Rosenberg (The Book of David, 1997, etc.) is one of the leading practitioners of New Age Judaism. Here he turns his
attention to the latest flavor of the month—Jewish mysticism.
If it's good enough for Madonna and Roseanne (who thankfully are not invoked in this otherwise relentlessly trend-tracing
volume), it's certainly good enough for the man who translated The Book of J (1990). Rosenberg likens the Kabbalah to the deep
ecology movement, to the search for cosmic consciousness, to Oprah Winfrey—in fact, to just about everything except what it
is (namely, a group of sacred texts that were written largely in response to the Hebrew Bible and postbiblical literature like the
Midrash). He invokes all the hot-button catchwords of the moment, calling the authors of the Kabbalah "our first postmodern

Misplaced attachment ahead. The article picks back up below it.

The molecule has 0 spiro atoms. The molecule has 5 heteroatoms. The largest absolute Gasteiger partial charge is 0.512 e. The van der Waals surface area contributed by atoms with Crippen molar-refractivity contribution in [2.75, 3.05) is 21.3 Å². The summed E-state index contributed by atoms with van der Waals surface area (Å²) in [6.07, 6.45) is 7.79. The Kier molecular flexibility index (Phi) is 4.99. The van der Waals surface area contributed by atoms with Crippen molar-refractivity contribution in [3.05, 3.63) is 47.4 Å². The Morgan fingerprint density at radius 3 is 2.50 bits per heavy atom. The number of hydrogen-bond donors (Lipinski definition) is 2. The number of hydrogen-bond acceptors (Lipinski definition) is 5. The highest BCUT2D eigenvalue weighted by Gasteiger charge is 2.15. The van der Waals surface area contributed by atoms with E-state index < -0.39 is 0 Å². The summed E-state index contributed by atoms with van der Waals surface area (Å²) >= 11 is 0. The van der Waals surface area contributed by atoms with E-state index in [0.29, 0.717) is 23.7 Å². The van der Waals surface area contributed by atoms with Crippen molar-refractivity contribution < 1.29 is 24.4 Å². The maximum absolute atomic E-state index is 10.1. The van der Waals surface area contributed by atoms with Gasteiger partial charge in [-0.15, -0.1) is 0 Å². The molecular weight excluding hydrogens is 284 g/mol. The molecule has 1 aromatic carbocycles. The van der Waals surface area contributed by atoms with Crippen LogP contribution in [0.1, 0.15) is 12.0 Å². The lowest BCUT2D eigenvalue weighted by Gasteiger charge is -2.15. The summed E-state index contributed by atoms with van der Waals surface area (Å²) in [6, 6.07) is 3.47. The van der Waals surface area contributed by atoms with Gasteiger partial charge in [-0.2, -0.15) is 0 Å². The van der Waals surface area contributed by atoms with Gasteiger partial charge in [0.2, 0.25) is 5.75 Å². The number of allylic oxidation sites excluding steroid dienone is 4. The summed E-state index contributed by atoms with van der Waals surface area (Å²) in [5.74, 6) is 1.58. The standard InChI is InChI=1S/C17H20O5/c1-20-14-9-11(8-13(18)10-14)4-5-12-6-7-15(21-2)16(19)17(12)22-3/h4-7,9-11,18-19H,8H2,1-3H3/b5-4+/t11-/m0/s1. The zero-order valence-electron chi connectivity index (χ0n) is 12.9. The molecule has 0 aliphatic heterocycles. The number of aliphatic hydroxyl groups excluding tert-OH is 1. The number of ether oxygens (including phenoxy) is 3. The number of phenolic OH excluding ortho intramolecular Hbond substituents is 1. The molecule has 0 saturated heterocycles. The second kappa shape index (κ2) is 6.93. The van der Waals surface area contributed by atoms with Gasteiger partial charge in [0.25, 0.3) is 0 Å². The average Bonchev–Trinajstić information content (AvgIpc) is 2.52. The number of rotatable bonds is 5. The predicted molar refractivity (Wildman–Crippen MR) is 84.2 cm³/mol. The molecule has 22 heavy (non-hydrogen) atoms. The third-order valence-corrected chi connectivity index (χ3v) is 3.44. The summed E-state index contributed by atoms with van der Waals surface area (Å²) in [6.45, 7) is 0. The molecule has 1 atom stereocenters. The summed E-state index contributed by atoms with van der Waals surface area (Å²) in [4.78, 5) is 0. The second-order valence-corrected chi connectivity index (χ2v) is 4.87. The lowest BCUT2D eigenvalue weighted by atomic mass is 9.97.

writers." Rosenberg divides his study into four sections, with a new translation of passages from the Zohar (the key work of
medieval Jewish mysticism) and other kabbalistic works bracketed by essays that ostensibly put them into an interpretive context.
Unfortunately, however, Rosenberg seems to assume a knowledge of Jewish medieval history on the part of his readers, never
explaining the circumstances of the embattled Jewish community that produced the Zohar nor the progression of events that
created the Christian and Jewish mystical works of the Renaissance in the first place. He is more concerned with linking mystical
works to dream interpretation and offering cryptic observations ("Ecosystems also resemble dreams, in that they encompass many
worlds") that shed little light upon his murky enterprise. After offering very free translations of apparently random passages from
the Zohar, Midrash Rabbah, and Sefer Yezirah, Rosenberg moves on to an interpretive essay that depends heavily upon
juxtapositions of texts that are entirely of his own devising. All of this is couched in a ponderous, self-regarding, self-aggrandizing
prose that grates on the reader.
A foolish book of no discernible use to any student of the Kabbalah.